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UPDATE 1-Hungary FHB Chairman Speder resigns, sells stake in bank
October 14, 2016 / 6:41 PM / a year ago

UPDATE 1-Hungary FHB Chairman Speder resigns, sells stake in bank

* Departure follows regulatory crackdown

* Two savings and loans groups buy Speder’s stake (Adds detail)

By Gergely Szakacs

BUDAPEST, Oct 14 (Reuters) - Zoltan Speder, chairman of Hungary’s FHB Bank, resigned on Friday and sold his 14 percent stake in the lender after a regulatory crackdown and a probe by Hungarian authorities.

Speder’s departure follows a Hungarian government investigation earlier this year of his business interests as it tried to loosen the billionaire’s influence over its savings bank sector.

In June the central bank, run by Gyorgy Matolcsy, a close ally of Prime Minister Viktor Orban, fined FHB over a 2012 bond issue. FHB bought back the bond, hitting its capital position and prompting a review for a possible downgrade by Moody‘s.

“Zoltan Speder was the member and the chairman of the Board of Directors since 29 April 2008. He had (an) extraordinary part in the development of FHB Banking Group during the past years,” FHB said in a filing with the Budapest Stock Exchange announcing Speder’s resignation. It did not name a successor.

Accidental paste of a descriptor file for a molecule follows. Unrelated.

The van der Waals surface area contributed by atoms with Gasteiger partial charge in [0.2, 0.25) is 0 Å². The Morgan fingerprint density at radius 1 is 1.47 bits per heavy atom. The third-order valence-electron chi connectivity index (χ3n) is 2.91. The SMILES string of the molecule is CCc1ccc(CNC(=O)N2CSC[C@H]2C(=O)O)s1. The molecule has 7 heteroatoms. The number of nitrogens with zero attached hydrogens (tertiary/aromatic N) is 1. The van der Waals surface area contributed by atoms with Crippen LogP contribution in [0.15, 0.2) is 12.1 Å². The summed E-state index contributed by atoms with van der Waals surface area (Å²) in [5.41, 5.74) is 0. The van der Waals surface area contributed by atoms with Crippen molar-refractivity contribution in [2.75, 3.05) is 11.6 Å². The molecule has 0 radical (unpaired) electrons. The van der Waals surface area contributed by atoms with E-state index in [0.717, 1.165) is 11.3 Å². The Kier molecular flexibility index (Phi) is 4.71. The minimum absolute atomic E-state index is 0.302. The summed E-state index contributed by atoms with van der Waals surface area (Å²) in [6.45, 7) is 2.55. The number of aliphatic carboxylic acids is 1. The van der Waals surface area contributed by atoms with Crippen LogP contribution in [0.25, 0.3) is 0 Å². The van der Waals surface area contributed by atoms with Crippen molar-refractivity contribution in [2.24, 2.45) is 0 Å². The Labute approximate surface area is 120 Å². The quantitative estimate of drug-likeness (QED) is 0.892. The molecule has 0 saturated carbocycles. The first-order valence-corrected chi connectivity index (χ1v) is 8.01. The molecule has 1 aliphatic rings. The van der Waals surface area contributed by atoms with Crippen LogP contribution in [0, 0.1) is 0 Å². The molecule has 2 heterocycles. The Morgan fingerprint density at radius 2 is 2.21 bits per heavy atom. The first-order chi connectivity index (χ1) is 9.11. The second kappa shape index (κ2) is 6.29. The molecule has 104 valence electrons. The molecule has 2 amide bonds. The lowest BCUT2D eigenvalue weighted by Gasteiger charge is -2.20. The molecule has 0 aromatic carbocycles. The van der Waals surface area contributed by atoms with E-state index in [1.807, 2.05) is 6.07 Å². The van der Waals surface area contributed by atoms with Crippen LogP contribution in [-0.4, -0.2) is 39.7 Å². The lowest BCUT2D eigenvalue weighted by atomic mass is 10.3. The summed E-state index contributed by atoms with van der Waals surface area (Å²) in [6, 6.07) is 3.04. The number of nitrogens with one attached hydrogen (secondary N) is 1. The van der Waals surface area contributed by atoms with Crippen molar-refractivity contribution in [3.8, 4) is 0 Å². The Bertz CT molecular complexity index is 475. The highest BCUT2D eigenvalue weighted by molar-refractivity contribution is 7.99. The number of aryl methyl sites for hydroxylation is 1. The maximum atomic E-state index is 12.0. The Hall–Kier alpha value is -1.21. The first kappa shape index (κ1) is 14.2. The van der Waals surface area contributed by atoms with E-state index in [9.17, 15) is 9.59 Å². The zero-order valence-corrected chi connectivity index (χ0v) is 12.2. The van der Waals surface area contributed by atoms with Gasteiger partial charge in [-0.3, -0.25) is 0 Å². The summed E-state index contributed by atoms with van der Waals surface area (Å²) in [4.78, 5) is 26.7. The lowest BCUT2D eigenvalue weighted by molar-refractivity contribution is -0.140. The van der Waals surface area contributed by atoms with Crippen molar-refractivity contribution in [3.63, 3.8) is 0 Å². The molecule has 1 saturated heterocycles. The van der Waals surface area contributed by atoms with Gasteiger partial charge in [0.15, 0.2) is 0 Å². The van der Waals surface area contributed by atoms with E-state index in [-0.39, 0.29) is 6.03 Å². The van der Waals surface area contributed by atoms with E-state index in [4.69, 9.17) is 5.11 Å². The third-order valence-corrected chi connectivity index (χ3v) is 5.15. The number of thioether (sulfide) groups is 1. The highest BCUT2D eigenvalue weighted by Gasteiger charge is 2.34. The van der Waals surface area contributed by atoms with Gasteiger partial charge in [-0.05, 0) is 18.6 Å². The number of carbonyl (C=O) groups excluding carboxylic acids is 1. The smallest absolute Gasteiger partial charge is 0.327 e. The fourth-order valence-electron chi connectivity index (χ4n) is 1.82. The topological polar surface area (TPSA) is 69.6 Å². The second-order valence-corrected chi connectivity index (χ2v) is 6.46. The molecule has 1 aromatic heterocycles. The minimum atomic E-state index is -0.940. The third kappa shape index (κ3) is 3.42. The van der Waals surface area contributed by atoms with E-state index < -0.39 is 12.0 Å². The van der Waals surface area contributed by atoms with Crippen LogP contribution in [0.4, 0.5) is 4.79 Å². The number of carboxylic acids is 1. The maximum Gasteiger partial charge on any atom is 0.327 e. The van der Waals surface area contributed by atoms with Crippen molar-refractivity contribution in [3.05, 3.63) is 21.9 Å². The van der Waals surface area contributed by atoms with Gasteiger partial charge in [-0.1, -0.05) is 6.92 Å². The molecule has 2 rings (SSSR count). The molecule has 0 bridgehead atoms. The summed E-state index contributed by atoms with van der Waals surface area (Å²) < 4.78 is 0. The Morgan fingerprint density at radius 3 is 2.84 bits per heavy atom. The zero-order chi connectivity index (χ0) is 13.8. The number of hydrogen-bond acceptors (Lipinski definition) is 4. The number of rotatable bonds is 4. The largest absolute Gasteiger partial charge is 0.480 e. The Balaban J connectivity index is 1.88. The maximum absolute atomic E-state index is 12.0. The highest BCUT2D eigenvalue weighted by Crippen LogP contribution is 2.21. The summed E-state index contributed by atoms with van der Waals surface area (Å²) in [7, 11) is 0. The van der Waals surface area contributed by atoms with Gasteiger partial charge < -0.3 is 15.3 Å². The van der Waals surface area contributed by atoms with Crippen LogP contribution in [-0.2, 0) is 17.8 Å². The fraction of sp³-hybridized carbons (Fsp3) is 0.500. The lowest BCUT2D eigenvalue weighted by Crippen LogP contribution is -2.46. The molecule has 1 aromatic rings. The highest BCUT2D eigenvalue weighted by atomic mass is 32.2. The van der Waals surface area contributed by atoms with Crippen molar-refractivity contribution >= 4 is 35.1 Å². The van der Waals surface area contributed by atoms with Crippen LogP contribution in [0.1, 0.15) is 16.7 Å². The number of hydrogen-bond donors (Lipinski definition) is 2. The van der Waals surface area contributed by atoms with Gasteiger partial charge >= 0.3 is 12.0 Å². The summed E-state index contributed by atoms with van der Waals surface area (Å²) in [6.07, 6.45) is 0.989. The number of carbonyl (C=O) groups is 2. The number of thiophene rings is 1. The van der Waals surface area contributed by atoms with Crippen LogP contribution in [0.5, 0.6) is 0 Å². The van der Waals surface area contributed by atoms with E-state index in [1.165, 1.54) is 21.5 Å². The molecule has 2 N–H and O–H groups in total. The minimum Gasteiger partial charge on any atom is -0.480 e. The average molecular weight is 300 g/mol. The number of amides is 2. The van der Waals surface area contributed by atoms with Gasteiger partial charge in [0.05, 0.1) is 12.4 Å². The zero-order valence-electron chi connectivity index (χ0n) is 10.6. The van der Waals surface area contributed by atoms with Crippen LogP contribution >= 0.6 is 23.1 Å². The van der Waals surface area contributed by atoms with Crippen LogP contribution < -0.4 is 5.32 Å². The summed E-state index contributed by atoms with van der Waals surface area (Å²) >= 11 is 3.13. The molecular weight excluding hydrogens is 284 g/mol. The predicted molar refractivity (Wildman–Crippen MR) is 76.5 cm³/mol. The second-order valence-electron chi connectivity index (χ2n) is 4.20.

The bank did not say why Speder quit at FHB, the smaller of two listed local banks after OTP, central Europe’s largest independent lender. An FHB spokesman declined comment.

FHB said an asset management company controlled by Speder, A64 Vagyonkezelo, sold 15.57 million FHB shares at 480 forints ($1.77) each in an off-market transaction to savings and loans groups Fokusz Takarekszovetkezet and B3 TAKAREK Szovetkezet.

Speder sold the shares, representing a 14.35 percent stake in FHB, at a discount to Friday’s closing price of 499 forints, according to Reuters data.

Fokusz and B3 said the transaction would benefit FHB by providing a “transparent and predictable” ownership background as well as “outstanding potential for growth.”

Savings banks have been an important avenue for Orban to secure more than half of the bank sector in Hungarian hands, part of a maverick economic policy that has earned him criticism from the European Union.

On June 9, police raided FHB’s office and some of Speder’s other business interests such as the Hungarian Postal Service. His media company was also hit by a tax probe, and government-friendly media published reports sharply critical of Speder.

The reason and the timing of those moves was unclear, but analysts and media commentators suspect Speder, once close to Orban, fell out of favour with the premier.

Other parts of the banking industry also complained that FHB was enjoying tax breaks and other benefits intended for savings and loans banks, even though FHB is a classic commercial retail lender.

Shares in FHB, which has a market capitalisation of $119.3 million, have fallen 8.4 percent over the past three months, underperforming the blue chip index, which gained 4.5 percent.

Including FHB, the savings sector has a 9.1 percent market share by total assets, with about 1,500 branch offices and 1 million customers, according to data on its web site. ($1 = 271.8 forints) (Reporting by Gergely Szakacs; Editing by Adrian Croft)

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